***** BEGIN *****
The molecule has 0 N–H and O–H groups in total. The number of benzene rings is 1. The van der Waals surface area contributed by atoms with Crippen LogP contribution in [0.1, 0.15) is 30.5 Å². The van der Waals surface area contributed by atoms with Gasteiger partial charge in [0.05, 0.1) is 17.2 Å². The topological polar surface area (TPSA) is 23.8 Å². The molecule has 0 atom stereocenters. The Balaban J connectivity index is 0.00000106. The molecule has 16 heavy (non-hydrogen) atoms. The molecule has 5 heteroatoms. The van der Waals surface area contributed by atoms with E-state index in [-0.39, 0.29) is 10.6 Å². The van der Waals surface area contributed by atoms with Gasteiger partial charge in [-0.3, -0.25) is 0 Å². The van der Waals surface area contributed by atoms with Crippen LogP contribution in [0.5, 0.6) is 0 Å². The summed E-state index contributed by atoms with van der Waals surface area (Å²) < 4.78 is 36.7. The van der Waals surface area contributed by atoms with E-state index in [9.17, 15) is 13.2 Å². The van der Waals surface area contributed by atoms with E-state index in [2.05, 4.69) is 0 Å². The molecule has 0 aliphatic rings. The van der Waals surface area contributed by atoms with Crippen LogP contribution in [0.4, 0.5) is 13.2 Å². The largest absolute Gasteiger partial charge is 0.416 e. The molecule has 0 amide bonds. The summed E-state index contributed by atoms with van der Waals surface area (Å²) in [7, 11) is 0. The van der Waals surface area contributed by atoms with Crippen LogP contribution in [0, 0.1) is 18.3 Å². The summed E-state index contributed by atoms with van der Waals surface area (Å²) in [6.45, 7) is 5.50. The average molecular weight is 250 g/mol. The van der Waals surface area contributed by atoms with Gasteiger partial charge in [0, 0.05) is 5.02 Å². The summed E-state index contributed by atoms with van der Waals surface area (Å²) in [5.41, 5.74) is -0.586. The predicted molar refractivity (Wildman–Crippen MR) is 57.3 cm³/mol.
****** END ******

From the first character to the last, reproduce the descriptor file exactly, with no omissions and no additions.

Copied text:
The molecule has 0 N–H and O–H groups in total. The number of benzene rings is 1. The van der Waals surface area contributed by atoms with Crippen LogP contribution in [0.1, 0.15) is 30.5 Å². The van der Waals surface area contributed by atoms with Gasteiger partial charge in [0.05, 0.1) is 17.2 Å². The topological polar surface area (TPSA) is 23.8 Å². The molecule has 0 atom stereocenters. The Balaban J connectivity index is 0.00000106. The molecule has 16 heavy (non-hydrogen) atoms. The molecule has 5 heteroatoms. The van der Waals surface area contributed by atoms with E-state index in [-0.39, 0.29) is 10.6 Å². The van der Waals surface area contributed by atoms with Gasteiger partial charge in [-0.3, -0.25) is 0 Å². The van der Waals surface area contributed by atoms with Crippen LogP contribution in [0.5, 0.6) is 0 Å². The summed E-state index contributed by atoms with van der Waals surface area (Å²) < 4.78 is 36.7. The van der Waals surface area contributed by atoms with E-state index in [9.17, 15) is 13.2 Å². The van der Waals surface area contributed by atoms with E-state index in [2.05, 4.69) is 0 Å². The molecule has 0 aliphatic rings. The van der Waals surface area contributed by atoms with Crippen LogP contribution in [0.4, 0.5) is 13.2 Å². The largest absolute Gasteiger partial charge is 0.416 e. The molecule has 0 amide bonds. The summed E-state index contributed by atoms with van der Waals surface area (Å²) in [7, 11) is 0. The van der Waals surface area contributed by atoms with Crippen LogP contribution in [0, 0.1) is 18.3 Å². The summed E-state index contributed by atoms with van der Waals surface area (Å²) in [6.45, 7) is 5.50. The average molecular weight is 250 g/mol. The van der Waals surface area contributed by atoms with Gasteiger partial charge in [0, 0.05) is 5.02 Å². The summed E-state index contributed by atoms with van der Waals surface area (Å²) in [5.41, 5.74) is -0.586. The predicted molar refractivity (Wildman–Crippen MR) is 57.3 cm³/mol.